Wednesday, June 1, 2011

Endeavor's Last Flight, Orbital Hotels, and Spaceports

"Shuttle Endeavour's Space Finale an 'Incredible' Trip, Astronauts Say"
Denise Chow, (June 1, 2011)

"...mission specialists Mike...Fincke, a veteran spaceflyer, set a new record for the number of days spent in space by a U.S. astronaut during Endeavour's STS-134 mission. Endeavour's final flight was his first aboard one of NASA's space shuttles. Previously, Fincke served two long duration stints onboard the International Space Station, both times launching to the station on a Russian-built Soyuz spacecraft.

"Having the opportunity to fly a shuttle mission, particularly one of the last missions of the program, was a dream come true, he said.

" 'Getting a chance to fly on the space shuttle was a dream of mine, and I couldn't have asked to do it with a better group of guys here on our crew, and couldn't have asked for a better ground support team,' Fincke said. 'It was everything I dreamed of when I was that 8- or 9-year-old that wanted to fly on this new space shuttle thing. It wasn't even built yet – it was still in planning.'

" 'That's all I wanted to do,' he said. 'I made a t-shirt with the space shuttle on it with markers because they weren't out in stores yet. I still have that t-shirt, and you know, childhood dreams don't always come true, and sometimes your life comes in, but man, this dream – the reality was better than the dream. I mean, can you believe that? It was so incredible. We just landed a few hours ago and I'm still just basking in it. I can't believe, that was so surreal how wonderful that was.'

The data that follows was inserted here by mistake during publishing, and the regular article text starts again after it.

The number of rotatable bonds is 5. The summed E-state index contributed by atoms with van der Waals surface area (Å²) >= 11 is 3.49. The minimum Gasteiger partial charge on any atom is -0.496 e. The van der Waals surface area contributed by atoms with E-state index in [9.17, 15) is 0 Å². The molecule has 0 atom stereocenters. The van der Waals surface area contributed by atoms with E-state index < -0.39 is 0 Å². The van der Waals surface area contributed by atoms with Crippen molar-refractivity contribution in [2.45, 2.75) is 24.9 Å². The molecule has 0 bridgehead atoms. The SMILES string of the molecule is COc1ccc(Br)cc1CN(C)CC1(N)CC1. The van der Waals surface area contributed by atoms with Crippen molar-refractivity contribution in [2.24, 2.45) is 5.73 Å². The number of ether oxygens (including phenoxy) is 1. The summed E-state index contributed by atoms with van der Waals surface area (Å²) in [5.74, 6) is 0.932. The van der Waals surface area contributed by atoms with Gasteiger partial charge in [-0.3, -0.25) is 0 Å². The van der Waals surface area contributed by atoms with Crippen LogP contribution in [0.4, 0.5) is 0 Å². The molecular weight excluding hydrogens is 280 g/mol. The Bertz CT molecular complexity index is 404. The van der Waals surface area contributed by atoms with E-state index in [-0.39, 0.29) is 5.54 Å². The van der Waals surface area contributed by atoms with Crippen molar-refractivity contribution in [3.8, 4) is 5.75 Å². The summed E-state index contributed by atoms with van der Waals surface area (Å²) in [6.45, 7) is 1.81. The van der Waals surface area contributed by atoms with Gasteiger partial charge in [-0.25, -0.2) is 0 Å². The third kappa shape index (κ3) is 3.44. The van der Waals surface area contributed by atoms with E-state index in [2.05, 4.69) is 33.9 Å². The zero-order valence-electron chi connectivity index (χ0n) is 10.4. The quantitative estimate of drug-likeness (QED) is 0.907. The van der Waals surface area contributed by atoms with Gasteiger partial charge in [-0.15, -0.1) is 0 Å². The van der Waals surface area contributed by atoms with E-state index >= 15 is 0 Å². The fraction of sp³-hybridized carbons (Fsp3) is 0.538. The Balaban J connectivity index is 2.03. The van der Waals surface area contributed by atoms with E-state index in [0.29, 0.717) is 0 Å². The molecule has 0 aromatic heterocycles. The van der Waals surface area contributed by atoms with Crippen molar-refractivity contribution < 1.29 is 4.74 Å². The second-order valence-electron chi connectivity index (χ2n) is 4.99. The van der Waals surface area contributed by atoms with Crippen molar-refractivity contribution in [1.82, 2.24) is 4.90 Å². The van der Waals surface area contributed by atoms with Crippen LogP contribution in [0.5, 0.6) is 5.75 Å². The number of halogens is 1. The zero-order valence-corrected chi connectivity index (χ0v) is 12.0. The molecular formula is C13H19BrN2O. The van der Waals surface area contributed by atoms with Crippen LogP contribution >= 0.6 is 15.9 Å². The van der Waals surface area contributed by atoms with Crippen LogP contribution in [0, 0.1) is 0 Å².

"NASA has one more shuttle mission planned – the STS-135 flight of Atlantis in July – before the program is officially retired. The three working orbiters, plus the test vehicle Enterprise, will then begin the next phase of their lives on display at museums around the country."

Quite a lot has happened in the last half-century. Space technology has gone from a basketball-size satellite in 1957, to the orbital parts of the GPS system, communications and weather satellites, the International Space Station, and robot spaceships exploring the planets and moons of the Solar system.

The Lemming is glad that at least some of the Shuttle fleet will go into museums, to show that part of our history. It would have been nice if we were looking forward to a smoother transition, with new reusable freight and passenger vehicles rolling off assembly lines somewhere.

Still, the International Space Station and its crew has a set of other supply systems to keep them going in the short run.

A little further down the road, outfits like Virgin Galactic is taking bookings for its first suborbital tourist flights. Galactic Suites may not meet its 2012 deadline for opening. Actually, the Lemming's browser couldn't find a server at their URL - which doesn't look good for anyone who invested in the project.

Bigelow Aerospace is still with us, though: and Bristol Aerospace has been around longer than the Lemming.

The half-dozen or so spaceports operating on this continent aren't likely to shut down any time soon, in the Lemming's opinion. Provided that the folks in Washington don't decide to regulate them into oblivion - and that's another topic, probably for another blog.

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